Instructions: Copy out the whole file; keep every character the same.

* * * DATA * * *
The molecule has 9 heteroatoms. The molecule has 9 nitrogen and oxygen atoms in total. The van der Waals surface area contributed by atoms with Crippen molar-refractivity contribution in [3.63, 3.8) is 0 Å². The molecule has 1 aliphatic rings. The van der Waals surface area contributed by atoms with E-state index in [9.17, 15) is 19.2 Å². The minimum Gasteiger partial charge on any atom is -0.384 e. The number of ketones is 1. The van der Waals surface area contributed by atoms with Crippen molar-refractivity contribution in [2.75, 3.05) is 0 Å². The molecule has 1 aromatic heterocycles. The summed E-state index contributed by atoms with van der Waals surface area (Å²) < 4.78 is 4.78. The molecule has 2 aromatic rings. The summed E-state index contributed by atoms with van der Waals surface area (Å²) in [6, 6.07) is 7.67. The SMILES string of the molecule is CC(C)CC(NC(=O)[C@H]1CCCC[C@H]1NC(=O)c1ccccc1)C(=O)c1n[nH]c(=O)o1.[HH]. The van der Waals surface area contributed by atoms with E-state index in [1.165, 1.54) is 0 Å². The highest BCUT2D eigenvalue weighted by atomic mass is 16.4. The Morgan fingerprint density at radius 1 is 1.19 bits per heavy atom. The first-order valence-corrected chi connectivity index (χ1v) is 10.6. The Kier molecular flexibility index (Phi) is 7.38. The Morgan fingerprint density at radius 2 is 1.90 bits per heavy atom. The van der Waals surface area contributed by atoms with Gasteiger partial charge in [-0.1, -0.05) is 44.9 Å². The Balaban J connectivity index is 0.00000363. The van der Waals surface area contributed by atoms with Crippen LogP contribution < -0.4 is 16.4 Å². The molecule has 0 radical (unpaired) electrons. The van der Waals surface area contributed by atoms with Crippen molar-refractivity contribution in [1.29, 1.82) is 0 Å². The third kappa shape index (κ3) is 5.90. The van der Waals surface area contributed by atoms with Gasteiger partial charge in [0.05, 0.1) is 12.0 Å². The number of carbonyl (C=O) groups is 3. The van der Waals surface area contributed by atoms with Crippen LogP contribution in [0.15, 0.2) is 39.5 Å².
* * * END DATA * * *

The molecule has 9 heteroatoms. The molecule has 9 nitrogen and oxygen atoms in total. The van der Waals surface area contributed by atoms with Crippen molar-refractivity contribution in [3.63, 3.8) is 0 Å². The molecule has 1 aliphatic rings. The van der Waals surface area contributed by atoms with E-state index in [9.17, 15) is 19.2 Å². The minimum Gasteiger partial charge on any atom is -0.384 e. The number of ketones is 1. The van der Waals surface area contributed by atoms with Crippen molar-refractivity contribution in [2.75, 3.05) is 0 Å². The molecule has 1 aromatic heterocycles. The summed E-state index contributed by atoms with van der Waals surface area (Å²) < 4.78 is 4.78. The molecule has 2 aromatic rings. The summed E-state index contributed by atoms with van der Waals surface area (Å²) in [6, 6.07) is 7.67. The SMILES string of the molecule is CC(C)CC(NC(=O)[C@H]1CCCC[C@H]1NC(=O)c1ccccc1)C(=O)c1n[nH]c(=O)o1.[HH]. The van der Waals surface area contributed by atoms with E-state index in [1.165, 1.54) is 0 Å². The highest BCUT2D eigenvalue weighted by atomic mass is 16.4. The Morgan fingerprint density at radius 1 is 1.19 bits per heavy atom. The first-order valence-corrected chi connectivity index (χ1v) is 10.6. The Kier molecular flexibility index (Phi) is 7.38. The Morgan fingerprint density at radius 2 is 1.90 bits per heavy atom. The van der Waals surface area contributed by atoms with Gasteiger partial charge in [-0.1, -0.05) is 44.9 Å². The Balaban J connectivity index is 0.00000363. The van der Waals surface area contributed by atoms with Crippen LogP contribution < -0.4 is 16.4 Å². The molecule has 0 radical (unpaired) electrons. The van der Waals surface area contributed by atoms with Crippen molar-refractivity contribution in [1.29, 1.82) is 0 Å². The third kappa shape index (κ3) is 5.90. The van der Waals surface area contributed by atoms with Gasteiger partial charge in [0.05, 0.1) is 12.0 Å². The number of carbonyl (C=O) groups is 3. The van der Waals surface area contributed by atoms with Crippen LogP contribution in [0.15, 0.2) is 39.5 Å².